Nbr of Rooms

no results

The musical Notre-Dame de Paris returns to the Palais des Congrès in Paris to celebrate its 25th anniversary.

The musical Notre-Dame de Paris was inspired by Victor Hugo’s novel.The musical was written by Luc Plamondon, who is also responsible for the musical “Starmania”.The play was first performed on September 16, 1998 in Paris, also at the Palais des Congrès.In 2024, Luc Plamondon decided to celebrate the 25th anniversary of his work, and returned to the Palais des Congrès, where it all began.The musical has been adapted in seven other languages, including English, Spanish, Italian, Russian, Korean, Dutch and Polish.Notre-Dame de Paris has become THE benchmark for French musicals.The musical’s cast includes Garou, Hélène Ségara, Patrick Fiori and Julie Zenatti.Date: until January 07, 2024Location: Palais des Congrès de Paris.Address: Place de la Porte Maillot 75017 Paris.Access: Metro line 1 station Porte Maillot.RER C station Porte Maillot.Bus 73 station Porte Maillot Palais des Congrès.Price: from €38


The treasure of Notre-Dame de Paris

As restoration work on the cathedral enters its final phase, the Musée du Louvre is devoting a unique exhibition to the treasury of Notre-Dame de Paris. This treasure, which brings together the objects and priestly vestments necessary for worship, relics and reliquaries, manuscript books and other precious objects donated out of piety, will then move to the cathedral’s neo-Gothic sacristy, built by Jean-Baptiste Lassus and Eugène Viollet-Le-Duc between 1845 and 1850 to house them.


Van Gogh at Auvers-sur-Oise, the last months

Presented at the Musée d’Orsay in autumn 2023, this will be the first exhibition devoted to the works produced by Vincent Van Gogh (1853-1890) during the last two months of his life, at Auvers-sur-Oise, near Paris. The exhibition is the culmination of years of research into this crucial phase in the artist’s life, and will enable the public to appreciate it in its true dimension.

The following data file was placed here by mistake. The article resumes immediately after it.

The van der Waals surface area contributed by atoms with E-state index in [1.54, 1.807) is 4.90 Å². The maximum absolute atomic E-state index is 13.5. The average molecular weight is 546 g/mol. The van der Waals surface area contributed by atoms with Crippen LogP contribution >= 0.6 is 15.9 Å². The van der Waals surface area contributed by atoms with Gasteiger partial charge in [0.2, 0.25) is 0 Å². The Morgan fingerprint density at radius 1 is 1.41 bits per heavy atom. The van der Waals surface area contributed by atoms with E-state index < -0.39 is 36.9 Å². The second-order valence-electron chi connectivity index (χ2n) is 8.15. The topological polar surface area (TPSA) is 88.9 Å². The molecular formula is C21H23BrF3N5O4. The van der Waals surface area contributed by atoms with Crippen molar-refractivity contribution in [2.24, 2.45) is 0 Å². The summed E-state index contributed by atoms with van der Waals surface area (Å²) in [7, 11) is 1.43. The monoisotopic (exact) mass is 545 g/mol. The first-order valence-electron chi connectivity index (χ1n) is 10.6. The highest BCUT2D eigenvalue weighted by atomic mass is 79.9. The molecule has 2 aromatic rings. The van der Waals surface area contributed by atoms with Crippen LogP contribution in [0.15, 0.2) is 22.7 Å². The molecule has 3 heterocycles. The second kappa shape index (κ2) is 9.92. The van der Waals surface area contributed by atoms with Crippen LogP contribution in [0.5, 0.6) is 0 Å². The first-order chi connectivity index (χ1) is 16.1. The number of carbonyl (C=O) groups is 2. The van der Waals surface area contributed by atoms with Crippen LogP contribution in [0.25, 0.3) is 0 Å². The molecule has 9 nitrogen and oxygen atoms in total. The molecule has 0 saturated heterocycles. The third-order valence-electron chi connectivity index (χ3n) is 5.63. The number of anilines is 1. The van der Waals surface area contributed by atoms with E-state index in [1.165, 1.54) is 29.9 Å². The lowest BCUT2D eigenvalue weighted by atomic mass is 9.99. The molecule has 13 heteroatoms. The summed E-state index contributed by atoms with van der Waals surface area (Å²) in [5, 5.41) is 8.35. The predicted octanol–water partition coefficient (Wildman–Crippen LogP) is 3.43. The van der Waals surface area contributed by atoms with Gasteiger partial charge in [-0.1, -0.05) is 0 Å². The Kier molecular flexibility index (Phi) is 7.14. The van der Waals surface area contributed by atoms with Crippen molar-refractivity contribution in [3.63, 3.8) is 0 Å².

Exhibition on Mark Rothko

The first retrospective in France devoted to the American painter Mark Rothko (1903-1970) since the Musée d’Art Moderne de la Ville de Paris in 1999, the exhibition presented at the Fondation from 18 October 2023 brings together some 115 works from major institutional collections, including the National Gallery of Art in Washington, the Tate in London and the Phillips Collection in Washington, as well as major international private collections, including that of the artist’s family.
The exhibition will take place throughout the Foundation, following a chronological itinerary that traces the artist’s career from his first figurative paintings to the abstraction that defines his work today.


Exhibition on Gertrude Stein and Pablo Picasso

To mark the 50th anniversary of Picasso’s death, the Musée du Luxembourg is staging a major exhibition on the story of the extraordinary friendship between two 20th-century icons, Pablo Picasso and Gertrude Stein.
Gertrude Stein (1874-1946), a Jewish American immigrant, writer, poet and aesthete, moved to Paris in 1903, shortly after the arrival of Picasso, then a young artist. Their position as foreigners and their marginality underpinned their membership of the Parisian bohemian scene and their artistic freedom. Their friendship crystallised around their respective work, which was the foundation of Cubism and the pictorial and literary avant-gardes of the twentieth century. Their posterity is immense.